Dealing with prejudice/Racism, PART II

In my last post, I talked about a recent encounter we’ve had with racism where we live. That experience is not over and I’m plotting a few lawsuits as I type this; however, I’ve been struggling with something related to this experience that I want to share.

Let me first say that I trust my husband to keep my children safe. He’s had more than 4 decades of experience with racism and how to deal with it in corporate America as a banker. He understands and gets so much that I overlook.

However

As a mom, I cannot help but look at this situation and be terrified for the future. Terrified that my brown skinned boys will find themselves in even worse situations when I’m not around, when I can’t use my legal knowledge and love for them to protect them.

Isn’t that what every parent wants to be able to do? Protect their children?

The need to protect my children from racism is more than just name calling or looks or exclusion, it’s the need to protect them from literally losing their lives. When I hear stories about children fired upon or killed or beaten or otherwise abused just for being black or mixed or simply “other,” my reaction is extremely visceral. I see my boys in the faces of the murdered children. I see myself and my husband as the grieving parents.

I have no tolerance for people breaking the law and we are teaching our children about the rules, about the law, about how to conduct themselves. They will, of course, fail in some way. They will do something monumentally impulsive and won’t be thinking of the consequences. As we all did as young people.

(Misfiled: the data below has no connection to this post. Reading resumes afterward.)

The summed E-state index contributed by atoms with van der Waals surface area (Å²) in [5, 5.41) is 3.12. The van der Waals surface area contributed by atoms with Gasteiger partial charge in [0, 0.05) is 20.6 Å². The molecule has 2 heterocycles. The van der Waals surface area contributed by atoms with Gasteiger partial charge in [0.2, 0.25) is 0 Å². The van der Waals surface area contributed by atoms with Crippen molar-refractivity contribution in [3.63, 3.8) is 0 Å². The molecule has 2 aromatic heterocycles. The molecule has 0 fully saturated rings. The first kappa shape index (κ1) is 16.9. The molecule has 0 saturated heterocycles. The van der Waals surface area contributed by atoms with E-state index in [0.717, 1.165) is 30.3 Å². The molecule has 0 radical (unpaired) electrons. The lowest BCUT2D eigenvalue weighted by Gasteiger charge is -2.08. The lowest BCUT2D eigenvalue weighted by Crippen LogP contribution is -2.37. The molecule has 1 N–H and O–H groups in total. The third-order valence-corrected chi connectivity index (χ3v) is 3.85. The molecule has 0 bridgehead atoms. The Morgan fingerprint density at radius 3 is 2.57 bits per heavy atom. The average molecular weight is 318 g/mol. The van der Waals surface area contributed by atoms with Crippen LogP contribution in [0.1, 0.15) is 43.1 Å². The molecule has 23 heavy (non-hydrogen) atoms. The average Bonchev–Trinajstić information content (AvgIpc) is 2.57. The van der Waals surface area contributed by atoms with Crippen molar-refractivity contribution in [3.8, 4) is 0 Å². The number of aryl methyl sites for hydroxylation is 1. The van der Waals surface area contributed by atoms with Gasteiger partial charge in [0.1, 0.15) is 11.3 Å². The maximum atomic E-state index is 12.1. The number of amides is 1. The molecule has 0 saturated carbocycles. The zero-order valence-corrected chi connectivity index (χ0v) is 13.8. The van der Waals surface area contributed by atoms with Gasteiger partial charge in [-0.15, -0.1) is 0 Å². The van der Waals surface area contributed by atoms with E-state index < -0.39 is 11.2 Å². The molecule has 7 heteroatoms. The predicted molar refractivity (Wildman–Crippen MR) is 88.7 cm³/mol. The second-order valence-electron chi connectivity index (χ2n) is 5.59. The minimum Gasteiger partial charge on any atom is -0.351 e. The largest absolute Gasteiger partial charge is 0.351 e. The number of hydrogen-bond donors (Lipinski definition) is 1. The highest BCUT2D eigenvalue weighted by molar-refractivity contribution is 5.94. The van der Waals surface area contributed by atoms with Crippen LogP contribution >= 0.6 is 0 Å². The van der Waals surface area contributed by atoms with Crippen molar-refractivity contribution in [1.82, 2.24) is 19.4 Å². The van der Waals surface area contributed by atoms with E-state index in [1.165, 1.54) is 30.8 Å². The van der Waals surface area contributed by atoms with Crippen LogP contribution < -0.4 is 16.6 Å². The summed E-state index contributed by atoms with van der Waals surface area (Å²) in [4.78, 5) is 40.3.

And I won’t be there for that. Because breast cancer will kill me.

So, while I can, I am going to fight racism. I am going to look for the best way to punish those who are ugly to and around my family. I am going to take every opportunity to show my children how things can be handled. That people have to speak up. That we can’t be silent. We can’t walk away. We can’t allow bullies to thrive.

But I won’t be around forever and my kids will encounter racism in a variety of ways in their lifetime.

I know my husband and my family will do their best to protect my kids.

At the same time, I have a request of every person reading these words. The only way the way black people are treated will change is if everyone speaks up. Everyone changes. Everyone says no, this will not stand. Everyone says to the bullies and the racists, we don’t do things that way.

Will you speak up? Will you be a part of changing how black people are treated?

I am asking because my mixed race brown boys need a world that treats them with respect and I won’t be able to protect them.

March of 2017, ring bearers in my brother’s wedding right after my diagnosis.

2018, ring bearers in my sister’s wedding, January of 2018

2018-2019, beginning and end of school pictures.

Author: Abigail Johnston

I'm a daughter, a wife, a mother, and I've been living with Stage IV Metastatic Breast Cancer since March, 2017. All of the words I publish are my own.

11 thoughts on “Dealing with prejudice/Racism, PART II”

  1. Hi Abigail,
    Yes, I will try to be part of that change whenever I can be. Some things can never be tolerated. Racism is definitely one of them.

    And the photos of your boys are absolutely precious.

    Liked by 1 person

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